Great Falls National Bank v. McCormick

Annotate this Case

448 P.2d 991 (1968)

The GREAT FALLS NATIONAL BANK, a national banking corporation, Plaintiff and Respondent, v. James R. McCORMICK and Velma W. McCormick, husband and wife; Richard O. Nickerson and Carol J. Nickerson, husband and wife, et al., Defendants and Appellants.

No. 11503.

Supreme Court of Montana.

Decided December 20, 1968.

Submitted November 21, 1968.

*992 Dzivi & Conklin, William Conklin (argued), Louis D. Nybo (appeared), Great Falls, for defendant-appellants.

Luxan & Murfitt, Howard J. Luxan, Jr. (argued), Helena, Church, Harris, Johnson & Williams, William A. Reid (appeared), Great Falls, for plaintiff-respondent.

JOHN C. HARRISON, Justice.

This is an appeal from a judgment on the pleadings entered in favor of the plaintiff, the Great Falls National Bank, in accordance with Rule 12(c), Montana Rules of Civil Procedure. The issue was the alleged unconstitutionality of the Small Tract Financing Act of Montana, Chap. 177, Laws of 1963, codified as sections 52-401 through 52-417, R.C.M. 1947.

This was an action to quiet title to certain real property, comprising less than 3 acres, situated in Great Falls, Montana. The plaintiff bank was the beneficiary under a trust indenture, executed in behalf of all parties, authorized by the Small Tract Financing Act of Montana (hereinafter referred to as the Act). Defendants, James R. McCormick and Velma W. McCormick, husband and wife, executed the trust indenture and defendants Richard O. Nickerson and Carol J. Nickerson, husband and wife, were their successors in interest. Suffice to say the defendants breached the terms of their trust indenture and the plaintiff elected to foreclose in accordance with the provisions of the Act and the trust indenture. All requirements as to notice were satisfied.

All parties concerned agree that this is a test case and is presented to determine if the Hon. Robert J. Nelson, district judge of the eighth judicial district, was correct in upholding the constitutionality of the Act and was justified in granting the judgment on the pleadings in favor of the plaintiff. We agree that Judge Nelson was correct in his findings.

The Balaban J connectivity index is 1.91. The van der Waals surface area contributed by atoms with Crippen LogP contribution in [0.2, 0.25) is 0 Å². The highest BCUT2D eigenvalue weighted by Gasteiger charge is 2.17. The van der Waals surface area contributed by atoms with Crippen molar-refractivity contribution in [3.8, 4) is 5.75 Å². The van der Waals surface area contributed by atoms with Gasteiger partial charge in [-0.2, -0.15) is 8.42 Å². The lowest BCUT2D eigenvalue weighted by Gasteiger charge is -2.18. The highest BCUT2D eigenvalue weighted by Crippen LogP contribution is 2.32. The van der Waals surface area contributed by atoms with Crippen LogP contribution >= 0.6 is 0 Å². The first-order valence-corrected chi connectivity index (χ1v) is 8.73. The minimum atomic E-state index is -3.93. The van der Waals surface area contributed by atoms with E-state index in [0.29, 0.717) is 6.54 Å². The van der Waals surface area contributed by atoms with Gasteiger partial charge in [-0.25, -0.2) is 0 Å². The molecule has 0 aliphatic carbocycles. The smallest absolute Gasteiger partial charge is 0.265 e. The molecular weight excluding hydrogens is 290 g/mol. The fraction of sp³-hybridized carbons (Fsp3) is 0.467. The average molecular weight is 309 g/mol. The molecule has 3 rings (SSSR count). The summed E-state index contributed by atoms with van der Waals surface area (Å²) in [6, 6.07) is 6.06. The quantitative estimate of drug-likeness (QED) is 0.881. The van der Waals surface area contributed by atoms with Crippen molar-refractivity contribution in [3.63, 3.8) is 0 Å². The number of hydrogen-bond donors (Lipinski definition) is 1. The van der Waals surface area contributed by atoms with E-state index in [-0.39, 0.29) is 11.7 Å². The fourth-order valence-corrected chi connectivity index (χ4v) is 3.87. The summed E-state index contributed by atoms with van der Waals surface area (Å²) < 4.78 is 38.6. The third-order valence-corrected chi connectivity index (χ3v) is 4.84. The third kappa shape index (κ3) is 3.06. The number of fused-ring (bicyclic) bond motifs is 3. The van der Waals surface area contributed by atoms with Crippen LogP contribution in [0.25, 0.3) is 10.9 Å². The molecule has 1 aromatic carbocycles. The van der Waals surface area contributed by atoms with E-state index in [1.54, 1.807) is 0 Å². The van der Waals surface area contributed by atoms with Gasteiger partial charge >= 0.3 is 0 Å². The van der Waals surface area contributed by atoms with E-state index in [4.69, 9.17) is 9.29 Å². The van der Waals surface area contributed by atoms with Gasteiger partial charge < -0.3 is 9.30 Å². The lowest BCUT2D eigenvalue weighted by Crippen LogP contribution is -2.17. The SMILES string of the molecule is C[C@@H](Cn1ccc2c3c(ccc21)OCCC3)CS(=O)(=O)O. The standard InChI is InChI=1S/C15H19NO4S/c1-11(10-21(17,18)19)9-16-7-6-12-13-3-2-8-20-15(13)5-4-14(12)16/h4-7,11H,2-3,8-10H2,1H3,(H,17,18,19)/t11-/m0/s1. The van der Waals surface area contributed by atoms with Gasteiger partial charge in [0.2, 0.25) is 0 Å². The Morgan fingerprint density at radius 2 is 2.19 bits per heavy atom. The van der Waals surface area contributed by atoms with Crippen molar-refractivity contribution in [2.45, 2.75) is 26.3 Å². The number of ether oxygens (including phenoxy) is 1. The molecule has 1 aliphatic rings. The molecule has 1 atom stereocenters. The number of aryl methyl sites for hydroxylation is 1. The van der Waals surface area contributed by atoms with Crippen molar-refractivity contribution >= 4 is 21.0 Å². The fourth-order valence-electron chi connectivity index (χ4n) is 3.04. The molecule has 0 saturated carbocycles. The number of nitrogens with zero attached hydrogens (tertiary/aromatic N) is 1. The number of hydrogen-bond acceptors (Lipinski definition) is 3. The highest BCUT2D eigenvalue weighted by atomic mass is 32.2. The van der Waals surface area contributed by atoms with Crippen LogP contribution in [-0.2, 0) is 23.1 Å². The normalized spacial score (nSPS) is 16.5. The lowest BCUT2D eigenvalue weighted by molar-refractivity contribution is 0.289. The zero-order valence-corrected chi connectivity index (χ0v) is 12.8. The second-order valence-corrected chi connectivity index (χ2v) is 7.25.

Two issues are presented for our consideration:

(1). Whether the Small Tract Financing Act of Montana is unconstitutional as special legislation under Art. V, § 26, of the Montana Constitution and whether it is a denial of equal protection of the law as is guaranteed to us by Amendment 14 to the United States Constitution.

*993 (2). Whether inadequate notice of sale provisions of the Act authorize the deprivation of property without due process of law.

At the outset we set out the terms and provisions of the Act as they apply to this case. Section 52-402, R.C.M. 1947, states the policy behind this enactment:

"Because the financing of homes and business expansion is essential to the development of the state of Montana, and because such financing, usually involving areas of real estate of not more than three acres, has been restricted by the laws relating to mortgages of real property, and because more such financing of homes and business expansion is available if the parties can use security instruments and procedures not subject to all the provisions of the mortgage laws, it is hereby declared to be the public policy of the state of Montana to permit the use of trust indentures for estates in real property of not more than three acres as hereinafter provided."

The Act permits the use of trust indentures in place of the conventional real estate mortgages, trust deeds or other security instruments when the property involved encompasses less than 3 acres; the use of trust indentures is optional not mandatory. The instrument may be foreclosed by judicial procedure or by advertising and sale as is provided in the statute. After foreclosure proceedings have begun the beneficiary must give notice to the debtor 120 days before the sale during this time the debtor may pay all delinquent installments and reinstate the transaction and halt the sale. There is no deficiency judgment connected with the sale nor is there any right of redemption.